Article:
Final Report


On 9 December 2016, a QantasLink Bombardier DHC-8-402, registered VH-LQG (LQG) departed runway 16 left at Sydney Airport. The aircraft was operating a scheduled passenger flight from Sydney to Tamworth, New South Wales.

When LQG departed, an Air New Zealand Boeing 777-219ER, registered ZK-OKF (OKF), operating a scheduled passenger flight from Auckland, New Zealand, was on descent to Sydney.

The projected routes of the aircraft conflicted and Sydney air traffic control planned to apply vertical separation between them by assigning LQG an intermediate altitude of 5,000 ft and OKF and intermediate altitude of 6,000 ft.  LQG did not maintain 5,000 ft, reaching an altitude of 5,600 ft, and separation was not maintained between the aircraft.

The ATSB determined that the flight crew were cognisant of the requirement to maintain 5000 ft and had configured the autopilot accordingly. An unexpected autopilot mode changed occurred, before the assigned altitude was reached, and the PF decided to hand fly the aircraft until the autopilot was again correctly configured. They then attempted to reconnect the autopilot but in doing so made a mistake and the autopilot did not reconnect. The flight crew both believed the autopilot was reconnected and did not realise the mistake until after the level excursion occurred.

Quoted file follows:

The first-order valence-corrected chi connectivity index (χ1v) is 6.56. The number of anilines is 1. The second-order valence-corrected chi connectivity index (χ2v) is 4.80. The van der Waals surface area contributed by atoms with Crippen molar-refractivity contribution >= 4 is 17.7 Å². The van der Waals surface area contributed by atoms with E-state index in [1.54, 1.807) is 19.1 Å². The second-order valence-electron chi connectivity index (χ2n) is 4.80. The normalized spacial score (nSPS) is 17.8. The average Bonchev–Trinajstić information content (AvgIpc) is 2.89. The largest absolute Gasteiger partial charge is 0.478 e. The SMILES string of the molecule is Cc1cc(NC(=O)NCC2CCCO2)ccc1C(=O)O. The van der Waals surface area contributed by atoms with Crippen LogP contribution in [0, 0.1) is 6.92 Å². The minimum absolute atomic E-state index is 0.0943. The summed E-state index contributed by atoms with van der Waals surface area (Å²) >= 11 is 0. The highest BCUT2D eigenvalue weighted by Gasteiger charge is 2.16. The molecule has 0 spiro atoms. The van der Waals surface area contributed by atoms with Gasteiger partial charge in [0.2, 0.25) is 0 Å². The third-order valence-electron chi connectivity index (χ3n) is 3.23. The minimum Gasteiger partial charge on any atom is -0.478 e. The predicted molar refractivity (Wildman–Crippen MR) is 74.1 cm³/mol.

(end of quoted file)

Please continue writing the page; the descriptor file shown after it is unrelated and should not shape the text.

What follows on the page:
The incident highlights the critical nature of effective crew resource management in multi crew operations.

Aviation Short Investigations Bulletin - Issue 58

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